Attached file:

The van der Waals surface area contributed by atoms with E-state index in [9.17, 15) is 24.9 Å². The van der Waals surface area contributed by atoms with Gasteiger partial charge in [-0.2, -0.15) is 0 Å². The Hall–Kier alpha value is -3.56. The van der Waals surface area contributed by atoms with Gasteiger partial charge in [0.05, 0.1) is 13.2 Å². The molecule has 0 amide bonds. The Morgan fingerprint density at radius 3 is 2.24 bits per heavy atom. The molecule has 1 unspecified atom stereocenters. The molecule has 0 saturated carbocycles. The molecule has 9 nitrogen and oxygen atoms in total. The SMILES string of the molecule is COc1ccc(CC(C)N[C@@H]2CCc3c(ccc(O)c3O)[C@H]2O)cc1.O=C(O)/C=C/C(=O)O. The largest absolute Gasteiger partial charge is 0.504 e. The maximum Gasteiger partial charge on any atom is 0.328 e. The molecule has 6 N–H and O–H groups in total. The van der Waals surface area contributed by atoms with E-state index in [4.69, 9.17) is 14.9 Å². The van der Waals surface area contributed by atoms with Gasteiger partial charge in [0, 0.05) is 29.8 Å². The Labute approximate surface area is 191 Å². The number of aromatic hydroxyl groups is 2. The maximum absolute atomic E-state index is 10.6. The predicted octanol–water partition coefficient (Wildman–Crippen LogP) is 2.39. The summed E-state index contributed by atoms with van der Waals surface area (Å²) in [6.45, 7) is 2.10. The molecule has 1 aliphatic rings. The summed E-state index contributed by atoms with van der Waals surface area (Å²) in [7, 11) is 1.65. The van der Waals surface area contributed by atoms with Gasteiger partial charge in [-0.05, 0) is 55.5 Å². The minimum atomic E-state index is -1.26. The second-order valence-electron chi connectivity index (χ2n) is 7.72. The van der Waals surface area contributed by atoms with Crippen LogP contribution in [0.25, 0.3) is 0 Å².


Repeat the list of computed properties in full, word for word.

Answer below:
The van der Waals surface area contributed by atoms with E-state index in [9.17, 15) is 24.9 Å². The van der Waals surface area contributed by atoms with Gasteiger partial charge in [-0.2, -0.15) is 0 Å². The Hall–Kier alpha value is -3.56. The van der Waals surface area contributed by atoms with Gasteiger partial charge in [0.05, 0.1) is 13.2 Å². The molecule has 0 amide bonds. The Morgan fingerprint density at radius 3 is 2.24 bits per heavy atom. The molecule has 1 unspecified atom stereocenters. The molecule has 0 saturated carbocycles. The molecule has 9 nitrogen and oxygen atoms in total. The SMILES string of the molecule is COc1ccc(CC(C)N[C@@H]2CCc3c(ccc(O)c3O)[C@H]2O)cc1.O=C(O)/C=C/C(=O)O. The largest absolute Gasteiger partial charge is 0.504 e. The maximum Gasteiger partial charge on any atom is 0.328 e. The molecule has 6 N–H and O–H groups in total. The van der Waals surface area contributed by atoms with E-state index in [4.69, 9.17) is 14.9 Å². The van der Waals surface area contributed by atoms with Gasteiger partial charge in [0, 0.05) is 29.8 Å². The Labute approximate surface area is 191 Å². The number of aromatic hydroxyl groups is 2. The maximum absolute atomic E-state index is 10.6. The predicted octanol–water partition coefficient (Wildman–Crippen LogP) is 2.39. The summed E-state index contributed by atoms with van der Waals surface area (Å²) in [6.45, 7) is 2.10. The molecule has 1 aliphatic rings. The summed E-state index contributed by atoms with van der Waals surface area (Å²) in [7, 11) is 1.65. The van der Waals surface area contributed by atoms with Gasteiger partial charge in [-0.05, 0) is 55.5 Å². The minimum atomic E-state index is -1.26. The second-order valence-electron chi connectivity index (χ2n) is 7.72. The van der Waals surface area contributed by atoms with Crippen LogP contribution in [0.25, 0.3) is 0 Å².